The group is best known for its hit "Lips of an Angel," and I'm all for something other than the traditional "post-race" concerts at the track. You know, the ones where only like 42 people are still sitting in the stands to watch -- and most of those people are already hung over.


Spud's off the market

Racing will return to Spud Speedway on July 14, tentatively speaking.

The track in Caribou, Maine, which had long been on the market, was purchased by Greg Veinote of Newburgh. Ralph Nason Sr., who owns Unity and Autodrome Montmagny in Quebec, was the previous owner of the .333-mile facility.

According to the track's Web site, Veinote has 3 divisions he plans to run there -- street stocks, teens and 4-cylinders.

Senior tour

The old-timers will be out in full force for the TD Banknorth 250 at Oxford Plains Speedway next month, as word comes down that former Nextel Cup Series driver Kevin Lepage will join 2-time Cup champ Terry Labonte in the July 22nd race.

Who's next? Dick Trickle? James Hylton?

This will be the 5th 250 for the Shelburne, Vt., driver who has more than 200 career Cup starts on his resume. Lepage, 45, has never finished higher than 11th in the 250.

Of course, his addition does nothing to dispel notions that -- with the race running under American-Canadian Tour Late Model rules -- that it's now a "Vermont" race. Critics of the race as a Super Late Model event in recent years suggested it was a "Maine" race, favoring Maine race teams.

“It’s going to be fun to go back to where it all began, to see some old faces and see how I stack up against some of the young guns,” Lepage said. “When I heard about the TD Banknorth 250 going to the late model rules package and bringing all those Vermont drivers into the mix, I thought it would be fun to give it a shot.”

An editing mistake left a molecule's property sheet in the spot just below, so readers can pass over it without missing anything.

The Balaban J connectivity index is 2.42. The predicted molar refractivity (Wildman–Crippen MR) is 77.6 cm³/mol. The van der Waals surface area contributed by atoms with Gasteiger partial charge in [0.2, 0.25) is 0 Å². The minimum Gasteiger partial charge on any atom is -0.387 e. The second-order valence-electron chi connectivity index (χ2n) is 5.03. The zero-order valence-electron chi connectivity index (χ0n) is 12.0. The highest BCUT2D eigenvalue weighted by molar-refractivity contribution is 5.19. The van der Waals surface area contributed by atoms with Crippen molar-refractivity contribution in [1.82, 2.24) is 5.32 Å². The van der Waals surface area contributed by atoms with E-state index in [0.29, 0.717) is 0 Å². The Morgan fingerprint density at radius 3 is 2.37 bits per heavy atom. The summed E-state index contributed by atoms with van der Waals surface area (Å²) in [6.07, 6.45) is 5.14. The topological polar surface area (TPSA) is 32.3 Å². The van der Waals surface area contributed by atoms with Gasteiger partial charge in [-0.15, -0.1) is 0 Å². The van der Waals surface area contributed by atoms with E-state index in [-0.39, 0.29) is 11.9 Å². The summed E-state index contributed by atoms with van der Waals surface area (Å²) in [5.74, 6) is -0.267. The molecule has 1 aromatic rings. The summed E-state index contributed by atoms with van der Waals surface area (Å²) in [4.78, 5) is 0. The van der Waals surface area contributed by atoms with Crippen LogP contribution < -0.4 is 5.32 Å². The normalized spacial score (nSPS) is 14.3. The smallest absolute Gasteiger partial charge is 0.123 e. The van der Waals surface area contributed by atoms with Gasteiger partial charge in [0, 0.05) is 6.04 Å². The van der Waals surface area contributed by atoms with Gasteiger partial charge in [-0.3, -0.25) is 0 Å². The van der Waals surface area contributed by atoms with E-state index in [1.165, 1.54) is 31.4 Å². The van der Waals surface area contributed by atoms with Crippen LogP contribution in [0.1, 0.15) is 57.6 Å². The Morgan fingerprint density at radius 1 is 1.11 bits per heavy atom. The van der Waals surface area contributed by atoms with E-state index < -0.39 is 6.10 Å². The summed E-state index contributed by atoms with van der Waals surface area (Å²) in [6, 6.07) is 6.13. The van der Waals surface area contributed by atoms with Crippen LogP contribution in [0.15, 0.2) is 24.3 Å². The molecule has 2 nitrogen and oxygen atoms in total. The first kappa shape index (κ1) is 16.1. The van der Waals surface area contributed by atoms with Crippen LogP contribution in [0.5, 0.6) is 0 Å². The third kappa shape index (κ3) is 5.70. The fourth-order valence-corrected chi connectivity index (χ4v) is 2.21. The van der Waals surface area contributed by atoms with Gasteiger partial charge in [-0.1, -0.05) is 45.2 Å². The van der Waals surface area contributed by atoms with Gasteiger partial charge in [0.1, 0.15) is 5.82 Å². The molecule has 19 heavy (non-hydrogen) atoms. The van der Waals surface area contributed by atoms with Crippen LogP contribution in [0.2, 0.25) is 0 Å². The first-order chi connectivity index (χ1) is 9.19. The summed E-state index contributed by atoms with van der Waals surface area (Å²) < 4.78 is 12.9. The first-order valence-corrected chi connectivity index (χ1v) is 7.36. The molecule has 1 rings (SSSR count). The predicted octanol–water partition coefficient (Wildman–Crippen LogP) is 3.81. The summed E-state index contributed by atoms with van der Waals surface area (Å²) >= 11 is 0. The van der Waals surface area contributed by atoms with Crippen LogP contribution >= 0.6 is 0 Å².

Lepage will drive for Archie St. Hilaire of Old Orchard Beach. Todd Graffam of Lyman will serve as the crew chief.

Lepage's entry is the 171st for the race.

That's a wrap

Click here for a roundup of the weekend's racing across the state of Maine.


Johnny and Jimmie?

After Johnny Clark won the DNK Select 150, he radioed to his team and suggested that he was to Unity Raceway what Jimmie Johnson is to Lowe's Motor Speedway.


Almost immediately after Clark told the story, he realized how silly it sounded. "No, don't write that," he said. But before he'd put two more sentences together, he was back to drawing the same conclusion again.

"I mean, he wins everything there," Clark said of the Nextel Cup Series driver, who has made Lowe's his personal stomping ground in recent years. "They even repaved the thing, and he still wins."